Speaking the right language is important, but demonstrating a good understanding is not simply about using the latest terminology. Policy initiatives come and go with remarkable rapidity in the NHS and referring to out of date programmes can have a negative impact on your credibility.

So tell the customer what you have to offer — they won't know otherwise — but before that, make sure you listen (really listen) to what they have to say. It is very easy to spot someone so keen on offering what they want to sell that they forget to listen to their customer's needs.

It is unlikely that a single visit will uncover sufficient information for you to discuss the detail of your offering, so you will need to agree to come back at a future date with ideas about how you could work together to address specific local challenges. This will also give you an opportunity to draw on any relevant experience that your colleagues may have. Phone around, find out what others are up to — you may even be able to facilitate a joint working project across more than one locality, aiding better resource management for your customers.

Ready-made solutions rarely fit the exact needs of a customer, so be prepared to listen to what they say, then use the tools you have to develop a locally sensitive solution.

The benefits of joint working
So you can identify the key players and the value you can offer them, but it is equally important to have a sense of what value exchange you have in mind. In other words: what's in it for the industry?

Promoting pharmaceutical products to an organisation that must balance its books in-year, particularly if the adoption of that product would have a significant cost impact compared with generics or NICE-recommended alternatives, is a tricky business.

Marketing a drug, or therapeutic intervention of any sort, is unfortunately no longer merely about demonstrating efficacy and better health outcomes for patients. It's also about demonstrating cost effectiveness; most importantly, it's about cost effectiveness in the short term.

The NHS is very good at addressing many different aspects of delivering healthcare for a wide population, but what it is perhaps not so good at is taking a holistic approach to service planning and development. The NHS organisation is built in silos and while there would appear to be a wide recognition within the service that a joined-up approach to service provision is essential, the target-based financial and performance management system makes this extremely difficult for individual managers and commissioners.

This is an area in which the industry can truly offer real value, by helping to facilitate joint working programmes across care settings and organisational boundaries. Key areas for this include:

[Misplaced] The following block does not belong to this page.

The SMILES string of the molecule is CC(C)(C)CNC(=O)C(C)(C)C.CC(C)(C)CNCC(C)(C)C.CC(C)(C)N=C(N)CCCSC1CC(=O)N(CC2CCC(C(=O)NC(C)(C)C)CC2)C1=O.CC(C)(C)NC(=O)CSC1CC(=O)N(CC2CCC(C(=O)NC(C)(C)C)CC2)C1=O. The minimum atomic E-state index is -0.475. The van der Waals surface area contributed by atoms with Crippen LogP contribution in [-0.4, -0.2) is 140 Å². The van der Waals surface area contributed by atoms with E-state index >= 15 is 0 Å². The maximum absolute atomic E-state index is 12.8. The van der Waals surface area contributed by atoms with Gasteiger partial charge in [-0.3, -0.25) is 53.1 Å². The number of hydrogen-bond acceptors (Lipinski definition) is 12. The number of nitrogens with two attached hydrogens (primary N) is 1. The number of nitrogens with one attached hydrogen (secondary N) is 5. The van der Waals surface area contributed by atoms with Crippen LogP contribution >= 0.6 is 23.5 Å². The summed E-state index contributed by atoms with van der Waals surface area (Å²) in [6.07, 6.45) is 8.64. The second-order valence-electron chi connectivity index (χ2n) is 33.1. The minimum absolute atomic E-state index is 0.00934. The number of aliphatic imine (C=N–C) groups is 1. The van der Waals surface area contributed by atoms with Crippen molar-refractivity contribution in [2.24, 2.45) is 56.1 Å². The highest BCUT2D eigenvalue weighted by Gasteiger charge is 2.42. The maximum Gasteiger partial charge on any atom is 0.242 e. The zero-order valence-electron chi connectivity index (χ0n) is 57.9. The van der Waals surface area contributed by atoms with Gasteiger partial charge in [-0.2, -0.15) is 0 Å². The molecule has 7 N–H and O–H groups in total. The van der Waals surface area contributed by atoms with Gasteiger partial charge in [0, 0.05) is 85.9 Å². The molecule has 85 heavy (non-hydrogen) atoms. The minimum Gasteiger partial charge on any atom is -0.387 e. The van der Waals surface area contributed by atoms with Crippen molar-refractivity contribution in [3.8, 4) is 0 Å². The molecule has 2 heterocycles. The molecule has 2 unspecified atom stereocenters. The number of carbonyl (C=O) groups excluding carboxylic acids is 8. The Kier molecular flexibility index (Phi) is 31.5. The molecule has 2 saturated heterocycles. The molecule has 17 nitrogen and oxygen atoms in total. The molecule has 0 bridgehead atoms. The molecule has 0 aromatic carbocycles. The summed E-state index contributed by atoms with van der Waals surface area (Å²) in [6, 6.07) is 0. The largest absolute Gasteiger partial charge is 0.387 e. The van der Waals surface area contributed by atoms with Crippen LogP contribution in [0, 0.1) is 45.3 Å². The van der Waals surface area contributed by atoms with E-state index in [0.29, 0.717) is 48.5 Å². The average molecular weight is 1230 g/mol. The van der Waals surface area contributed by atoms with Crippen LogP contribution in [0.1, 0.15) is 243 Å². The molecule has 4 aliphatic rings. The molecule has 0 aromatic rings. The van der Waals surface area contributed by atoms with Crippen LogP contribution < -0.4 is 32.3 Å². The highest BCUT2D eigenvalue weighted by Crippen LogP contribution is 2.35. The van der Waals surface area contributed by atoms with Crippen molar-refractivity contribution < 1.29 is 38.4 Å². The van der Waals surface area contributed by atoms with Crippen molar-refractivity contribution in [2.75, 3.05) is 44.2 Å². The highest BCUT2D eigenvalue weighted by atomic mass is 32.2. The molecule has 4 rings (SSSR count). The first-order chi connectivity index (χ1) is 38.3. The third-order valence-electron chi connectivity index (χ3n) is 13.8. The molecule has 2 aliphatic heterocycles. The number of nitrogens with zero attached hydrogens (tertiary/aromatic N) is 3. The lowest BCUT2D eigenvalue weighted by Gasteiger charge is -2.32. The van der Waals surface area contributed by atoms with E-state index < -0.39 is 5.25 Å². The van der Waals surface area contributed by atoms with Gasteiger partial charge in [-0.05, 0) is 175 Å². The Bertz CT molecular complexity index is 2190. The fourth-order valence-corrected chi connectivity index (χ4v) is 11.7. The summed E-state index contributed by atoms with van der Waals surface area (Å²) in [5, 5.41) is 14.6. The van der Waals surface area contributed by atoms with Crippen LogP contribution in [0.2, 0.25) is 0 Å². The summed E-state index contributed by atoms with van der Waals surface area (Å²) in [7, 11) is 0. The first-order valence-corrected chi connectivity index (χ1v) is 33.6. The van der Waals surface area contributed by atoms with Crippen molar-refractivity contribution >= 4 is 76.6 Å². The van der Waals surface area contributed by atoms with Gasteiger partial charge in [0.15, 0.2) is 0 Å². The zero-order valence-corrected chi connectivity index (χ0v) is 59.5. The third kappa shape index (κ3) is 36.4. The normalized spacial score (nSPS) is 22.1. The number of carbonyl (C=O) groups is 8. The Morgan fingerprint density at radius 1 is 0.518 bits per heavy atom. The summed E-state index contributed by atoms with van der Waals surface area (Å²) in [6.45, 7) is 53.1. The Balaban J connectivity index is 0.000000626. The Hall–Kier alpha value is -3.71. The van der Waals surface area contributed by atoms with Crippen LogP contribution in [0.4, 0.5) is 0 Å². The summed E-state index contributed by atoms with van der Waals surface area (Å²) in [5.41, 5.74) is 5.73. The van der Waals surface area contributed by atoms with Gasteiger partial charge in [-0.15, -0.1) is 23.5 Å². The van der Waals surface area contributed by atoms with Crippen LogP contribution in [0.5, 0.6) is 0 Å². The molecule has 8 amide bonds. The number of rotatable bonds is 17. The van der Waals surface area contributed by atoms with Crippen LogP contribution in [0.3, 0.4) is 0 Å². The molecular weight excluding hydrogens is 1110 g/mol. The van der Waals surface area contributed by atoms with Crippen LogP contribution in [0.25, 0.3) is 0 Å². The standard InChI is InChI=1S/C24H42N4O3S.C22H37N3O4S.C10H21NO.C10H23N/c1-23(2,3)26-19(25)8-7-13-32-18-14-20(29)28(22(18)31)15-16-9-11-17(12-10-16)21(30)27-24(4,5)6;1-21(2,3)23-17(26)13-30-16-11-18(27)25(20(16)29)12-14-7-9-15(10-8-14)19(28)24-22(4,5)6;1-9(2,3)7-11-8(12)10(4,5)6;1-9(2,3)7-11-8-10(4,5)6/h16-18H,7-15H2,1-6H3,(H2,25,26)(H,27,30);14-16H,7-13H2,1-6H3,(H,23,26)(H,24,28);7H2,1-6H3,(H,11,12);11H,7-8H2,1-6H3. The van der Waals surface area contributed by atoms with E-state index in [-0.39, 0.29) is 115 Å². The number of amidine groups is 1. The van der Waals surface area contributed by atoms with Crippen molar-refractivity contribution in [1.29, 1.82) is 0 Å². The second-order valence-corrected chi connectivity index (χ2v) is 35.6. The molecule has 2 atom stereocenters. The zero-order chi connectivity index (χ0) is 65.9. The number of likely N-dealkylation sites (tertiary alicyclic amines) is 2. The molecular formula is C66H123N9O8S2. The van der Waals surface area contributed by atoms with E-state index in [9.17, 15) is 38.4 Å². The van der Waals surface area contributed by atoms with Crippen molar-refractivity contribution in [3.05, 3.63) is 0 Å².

• Facilitating communication across real or perceived barriers within the system
• Helping to streamline services and reduce wastage to free up resources
• Supporting providers to market their services to commissioners and other budget holders.

What's in it for me?
Working with customers to address local challenges places you in an ideal position to help them see the potential of your particular therapy for specific patients when they are working to ensure that a high quality and cost effective service is commissioned or provided.

One of the clear benefits of joint working is the creation of a positive environment for the sales team. A streamlined and well-managed service is a far more positive and receptive environment for a sales representative than a chaotic and confused one.

As an ambassador for your organisation you are also positioning the company as an ethical and responsible partner.

The good news is that both the Department of Health (DH) and the Association of the British Pharmaceutical Industry (ABPI) are actively promoting the benefits of joint working between the NHS and the pharmaceutical industry.

If you haven't already done so then take a look at the DH/ABPI Joint Working Toolkit. While it doesn't provide all the answers and is certainly not an off-the-shelf solution, it clearly represents a positive endorsement of the principles of this approach.

Developing programmes at a national level for use within target localities can be cost-effective. It is important, however, to remember the key to successful engagement with customers is firstly to listen and understand their needs, pressures and priorities, then, and only then, to consider what you can offer them, while being flexible and adaptable and adopting a solutions-based approach.

Remember that successful marketing is all about an exchange of value — if you can be open about what you hope may be in it for you, you'll start off on a sound footing of mutual trust and will be well on the road to a long lasting and mutually beneficial relationship.

The Authors
Jonathan Dancer is managing director and Victoria Cook is senior consultant at red kite consulting group

To comment on this article, email

13th May 2010